At this juncture, a quick point must be made. Have the Indian diplomatic circles gone through the book by Li Ling? If they have not, it is time they picked it up. If they have, what sense have they made out of it? Is it not a fact that the book is a holy one from the hydroengineering point of view in the Chinese official policy paradigm vis-à-vis what they call their Yarlung Tsangpo? Our diplomats, on whom the political component of the Exterl Affairs Ministry is heavily dependent (Exterl Affairs Minister Sushma Swaraj should hear this out), should merely have to lay their hands on Brahma Chellaney’s classic, world-famous and award-winning book Water: Asia’s New Battleground, if they have no access to Ling’s book, to understand the grandiose plan. Says Chellaney in the book’s Chapter 4 titled “Exploiting the Riparian Advantage” thus: “Although the Chinese government has identified the Great Bend as holding the greatest untapped water reserves, Li’s plan has sought to overcome the obstacles posed by tall mountains and the world’s longest, steepest canyon there by moving the main diversion point farther upstream (emphasis added). By rerouting the Brahmaputra at the 3,588-meter high Shoumatan (Suma Tan) site – near the Tibetan Buddhist pilgrimage centre of Tsethang, famous for its eighth-century Tantric meditation cave of Guru Rinpoche – Li’s plan seeks to reduce the need to pump water uphill, thereby ensuring that the construction of the 1,239-kilometer route to the Yellow River does not openly defy the laws of physics. Shoumatan, located next to the sacred valleys in the shadows of two cult peaks, Lhamo Latso and Lha Gyari, is several hundred kilometres to the west of the Great Bend… It was actually at the first intertiol conference of the Global Infrastructure Fund, held in July 1986 in Anchorage, that the idea to reroute the Brahmaputra was openly discussed at a venue outside Chi…”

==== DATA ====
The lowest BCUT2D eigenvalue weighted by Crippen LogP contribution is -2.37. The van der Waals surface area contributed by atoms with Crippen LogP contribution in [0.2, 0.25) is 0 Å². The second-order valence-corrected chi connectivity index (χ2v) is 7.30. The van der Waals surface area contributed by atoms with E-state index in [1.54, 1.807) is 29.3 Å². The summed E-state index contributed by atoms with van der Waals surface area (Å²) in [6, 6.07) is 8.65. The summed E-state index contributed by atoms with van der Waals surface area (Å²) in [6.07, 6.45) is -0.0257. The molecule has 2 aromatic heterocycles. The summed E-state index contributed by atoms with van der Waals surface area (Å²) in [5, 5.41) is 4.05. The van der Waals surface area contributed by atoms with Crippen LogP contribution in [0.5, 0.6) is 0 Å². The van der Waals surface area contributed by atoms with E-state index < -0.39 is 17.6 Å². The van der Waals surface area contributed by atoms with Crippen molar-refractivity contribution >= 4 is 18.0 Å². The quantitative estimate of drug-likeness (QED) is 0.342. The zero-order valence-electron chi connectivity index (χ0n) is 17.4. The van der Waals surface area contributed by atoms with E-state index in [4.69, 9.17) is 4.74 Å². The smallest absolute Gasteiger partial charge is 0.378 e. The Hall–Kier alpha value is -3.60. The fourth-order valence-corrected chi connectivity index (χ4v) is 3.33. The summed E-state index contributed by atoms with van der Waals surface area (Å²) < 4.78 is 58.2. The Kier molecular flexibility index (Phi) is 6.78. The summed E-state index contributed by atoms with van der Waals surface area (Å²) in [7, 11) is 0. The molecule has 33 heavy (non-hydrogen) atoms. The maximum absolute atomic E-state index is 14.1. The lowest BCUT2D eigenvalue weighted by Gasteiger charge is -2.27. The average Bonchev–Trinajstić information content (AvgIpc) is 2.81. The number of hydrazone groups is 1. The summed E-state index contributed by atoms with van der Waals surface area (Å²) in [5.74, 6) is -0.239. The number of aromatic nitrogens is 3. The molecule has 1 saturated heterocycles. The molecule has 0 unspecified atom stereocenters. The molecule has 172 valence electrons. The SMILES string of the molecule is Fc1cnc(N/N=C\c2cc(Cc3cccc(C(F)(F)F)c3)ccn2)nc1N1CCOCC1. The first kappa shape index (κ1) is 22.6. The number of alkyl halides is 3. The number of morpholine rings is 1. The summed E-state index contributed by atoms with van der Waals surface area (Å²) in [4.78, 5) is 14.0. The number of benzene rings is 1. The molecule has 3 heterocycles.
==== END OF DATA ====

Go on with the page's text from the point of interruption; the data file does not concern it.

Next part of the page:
So, the story is a long one, beginning 1986 when the ambitious Chinese plan at the Great Bend was openly discussed outside Chi. The Indian government, especially its well-paid, armchair diplomatic bogey, was blissfully sleeping at that point of time. It has woken up only now, but no one knows the seriousness and erudition of this awakening. Much water has flowed down the Brahmaputra since 1986. And now its waters are muddy and contamited, not fit for drinking, with aquatic life endangered heavily, and worse, with livelihoods of a huge population dependent on the Siang in AP and the Brahmaputra in Assam (including of course in Bangladesh too, where, as strategic affairs veterans point out, the threat is far more serious) at the mercy of the Chinese hydroengineering dream that cannot have anything to do with such population. Remember, Chi has its own huge water-scarce population to take care of, including in its very capital, Beijing. Why should the people of Aruchal Pradesh, Assam and Bangladesh matter at all in that scheme? Let us understand this very clearly. And after the understanding is done, we need to go in for a pragmatic response mechanism, not the routine one like ‘raising our concerns’ that only invites heavy Chinese rebuttal.